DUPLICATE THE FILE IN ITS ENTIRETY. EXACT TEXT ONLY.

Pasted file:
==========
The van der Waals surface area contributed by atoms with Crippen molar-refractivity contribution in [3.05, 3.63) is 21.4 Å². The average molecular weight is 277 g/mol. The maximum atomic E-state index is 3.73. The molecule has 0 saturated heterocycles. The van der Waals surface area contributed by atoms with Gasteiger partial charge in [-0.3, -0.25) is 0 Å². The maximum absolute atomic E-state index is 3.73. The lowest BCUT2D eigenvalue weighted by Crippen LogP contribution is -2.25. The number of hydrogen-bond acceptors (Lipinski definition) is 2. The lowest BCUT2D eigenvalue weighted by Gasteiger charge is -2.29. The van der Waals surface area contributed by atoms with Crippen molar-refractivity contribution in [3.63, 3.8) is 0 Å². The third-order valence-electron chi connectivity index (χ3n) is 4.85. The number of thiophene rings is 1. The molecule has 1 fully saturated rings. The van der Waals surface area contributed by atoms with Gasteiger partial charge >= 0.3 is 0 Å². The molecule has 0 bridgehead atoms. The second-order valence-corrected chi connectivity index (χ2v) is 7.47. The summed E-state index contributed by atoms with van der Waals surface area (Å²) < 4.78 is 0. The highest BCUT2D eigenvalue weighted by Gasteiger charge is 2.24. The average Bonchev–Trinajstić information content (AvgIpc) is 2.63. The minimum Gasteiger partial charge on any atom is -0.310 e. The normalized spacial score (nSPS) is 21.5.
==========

The van der Waals surface area contributed by atoms with Crippen molar-refractivity contribution in [3.05, 3.63) is 21.4 Å². The average molecular weight is 277 g/mol. The maximum atomic E-state index is 3.73. The molecule has 0 saturated heterocycles. The van der Waals surface area contributed by atoms with Gasteiger partial charge in [-0.3, -0.25) is 0 Å². The maximum absolute atomic E-state index is 3.73. The lowest BCUT2D eigenvalue weighted by Crippen LogP contribution is -2.25. The number of hydrogen-bond acceptors (Lipinski definition) is 2. The lowest BCUT2D eigenvalue weighted by Gasteiger charge is -2.29. The van der Waals surface area contributed by atoms with Crippen molar-refractivity contribution in [3.63, 3.8) is 0 Å². The third-order valence-electron chi connectivity index (χ3n) is 4.85. The number of thiophene rings is 1. The molecule has 1 fully saturated rings. The van der Waals surface area contributed by atoms with Gasteiger partial charge >= 0.3 is 0 Å². The molecule has 0 bridgehead atoms. The second-order valence-corrected chi connectivity index (χ2v) is 7.47. The summed E-state index contributed by atoms with van der Waals surface area (Å²) < 4.78 is 0. The highest BCUT2D eigenvalue weighted by Gasteiger charge is 2.24. The average Bonchev–Trinajstić information content (AvgIpc) is 2.63. The minimum Gasteiger partial charge on any atom is -0.310 e. The normalized spacial score (nSPS) is 21.5.